Senate Committee Reports: Required Contents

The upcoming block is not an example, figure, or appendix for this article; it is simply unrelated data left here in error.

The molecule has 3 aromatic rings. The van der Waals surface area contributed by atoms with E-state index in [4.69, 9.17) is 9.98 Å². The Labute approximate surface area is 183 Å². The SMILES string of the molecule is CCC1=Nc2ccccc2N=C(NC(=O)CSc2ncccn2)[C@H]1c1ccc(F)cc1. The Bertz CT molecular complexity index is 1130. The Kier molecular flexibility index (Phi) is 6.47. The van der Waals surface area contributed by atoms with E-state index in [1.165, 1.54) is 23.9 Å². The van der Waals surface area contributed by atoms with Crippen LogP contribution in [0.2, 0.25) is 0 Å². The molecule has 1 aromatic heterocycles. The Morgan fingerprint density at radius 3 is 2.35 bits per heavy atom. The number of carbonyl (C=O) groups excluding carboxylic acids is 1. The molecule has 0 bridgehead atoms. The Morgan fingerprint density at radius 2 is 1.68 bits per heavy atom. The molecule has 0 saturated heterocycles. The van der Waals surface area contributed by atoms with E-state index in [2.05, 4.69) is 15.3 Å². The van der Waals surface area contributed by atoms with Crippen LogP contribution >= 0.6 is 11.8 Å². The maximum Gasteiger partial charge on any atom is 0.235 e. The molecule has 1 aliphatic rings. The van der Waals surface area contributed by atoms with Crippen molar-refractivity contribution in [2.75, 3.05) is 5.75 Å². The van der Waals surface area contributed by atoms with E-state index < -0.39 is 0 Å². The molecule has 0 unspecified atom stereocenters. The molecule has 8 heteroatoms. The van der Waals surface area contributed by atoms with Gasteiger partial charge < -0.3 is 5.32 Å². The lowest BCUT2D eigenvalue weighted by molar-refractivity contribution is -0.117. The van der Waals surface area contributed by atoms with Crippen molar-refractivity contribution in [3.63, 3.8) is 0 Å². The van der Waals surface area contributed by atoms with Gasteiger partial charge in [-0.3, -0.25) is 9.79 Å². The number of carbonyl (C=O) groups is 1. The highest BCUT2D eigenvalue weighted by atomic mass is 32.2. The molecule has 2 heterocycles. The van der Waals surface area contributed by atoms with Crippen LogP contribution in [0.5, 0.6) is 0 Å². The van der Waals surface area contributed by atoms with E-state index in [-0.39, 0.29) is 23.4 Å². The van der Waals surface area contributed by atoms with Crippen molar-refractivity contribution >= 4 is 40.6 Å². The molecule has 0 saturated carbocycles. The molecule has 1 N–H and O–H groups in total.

Order Code 98-305 GOV Updated April 28, 2003 CRS Report for Congress Received through the CRS Web Senate Committee Reports: Required Contents Thomas P. Carr Analyst in American National Government Government and Finance Division When a Senate committee reports a measure to the Senate, it usually prepares a written report that describes the purposes and provisions of the measure. Senate rules and statutes specify items that must be included in committee reports. Senate committees also may include additional items in their reports. For more information on legislative process, see [ ]. Contents Required by Senate Rules and Statute Vote Results. The results of any roll call vote on ordering a measure reported must be included in Senate reports. The results of other roll call votes, on the measure or any amendment to it, and tabulations of votes cast by each member in favor and against a question must be included unless the votes were “previously announced” by the committee. (Rule XXVI, paragraphs 7(b) and (c).) Cost Estimates. In general, the Senate report on a measure (except continuing appropriations), which provides new budget authority, or changes revenues or tax expenditures, must contain: (a) a Congressional Budget Office (CBO) cost estimate for the fiscal year affected and the four subsequent fiscal years; (b) a CBO estimate of new budget authority provided for assistance to state and local governments; and (c) comparisons with allocations under Section 302(b) of the Congressional Budget Act (likely applicable only to the Appropriations Committee’s suballocations to subcommittees). (Section 308(a) of the Congressional Budget Act. Related requirements are contained in Section 402 of the Budget Act, and Rule XXVI, paragraph 11(a).) Unfunded Mandates. An authorizing committee’s report on a public bill or joint resolution that includes a federal mandate must contain an identification and description of the mandate. This must comprise the direct costs to state, local, and tribal governments, and the private sector; an assessment of the anticipated costs and benefits; and a statement on the effect on both the public and private sectors, including on the competitive balance between them. If the mandates are intergovernmental, the report also must contain statements on the amount of authorizations under federal financial assistance programs; whether the mandates are partly or entirely unfunded; how any funding will be allocated; additional sources of federal financial assistance; and a statement of how the committee intends States to implement any funding reductions. Reports on measures Congressional Research Service ˜ The Library of Congress CRS-2 containing federal intergovernmental or private sector mandates also must contain CBO statements on the direct costs of the mandates. (Sections 423 and 424 of the Congressional Budget Act, as amended.) Preemption Information. A report by an authorizing committee on a public bill or joint resolution must contain, if relevant, a statement on the extent to which the measure preempts any state, local, or tribal law, and the effect of any such preemption. (Section 423 of the Congressional Budget Act, as amended.) Regulatory and Paperwork Impact Statements. A committee report (except by the Appropriations Committee) on a public bill or joint resolution generally must contain an evaluation of its regulatory impact, including information on (a) the individuals and businesses who would be regulated; (b) the economic impact of regulation on affected individuals, consumers, and businesses; (c) the impact on personal privacy; and (d) the amount of paperwork and record keeping required. These estimates are not required if the report states why compliance is “impracticable.” (Rule XXVI, paragraphs 11(b) and (c).) Applicability to Congress. A report on a bill or joint resolution relating to terms and conditions of employment or access to public services or accommodations must describe how the provisions apply to the legislative branch. If a provision is not applicable to the legislative branch, the report must explain why. (P.L. 104-1, Section 102(b)(3).) Comparative Print (Cordon Rule). A committee report on a measure that changes existing law must contain: (a) the text of the statute, or part thereof, proposed to be changed; and (b) a comparative print of the part of the measure making the change and the statute proposed to be amended. This information is not required if the report states that its omission is necessary “to expedite the business of the Senate.” (Rule XXVI, paragraph 12.) Other Views. A member of any committee (except Appropriations) is entitled to at least three calendar days to prepare supplemental, minority, or additional views for inclusion in the committee report, if the Senator so requests when the measure is ordered reported. (Rule XXVI, paragraph 10(c).) Other Components Senate committee reports typically outline the need and purpose for the legislation; describe the legislative history of the measure, and possibly, related or earlier measures; and provide a section-by-section (or title-by-title) summary of the legislation. Statements of legislative intent may be included, to guide the executive branch in implementing the law, and to assist the judicial branch in interpreting the law on an issue before a court. Executive branch opinions requested by the committee may also be printed in the report. Senate committee reports may contain additional items that explain the formation, language, and impact of the legislation.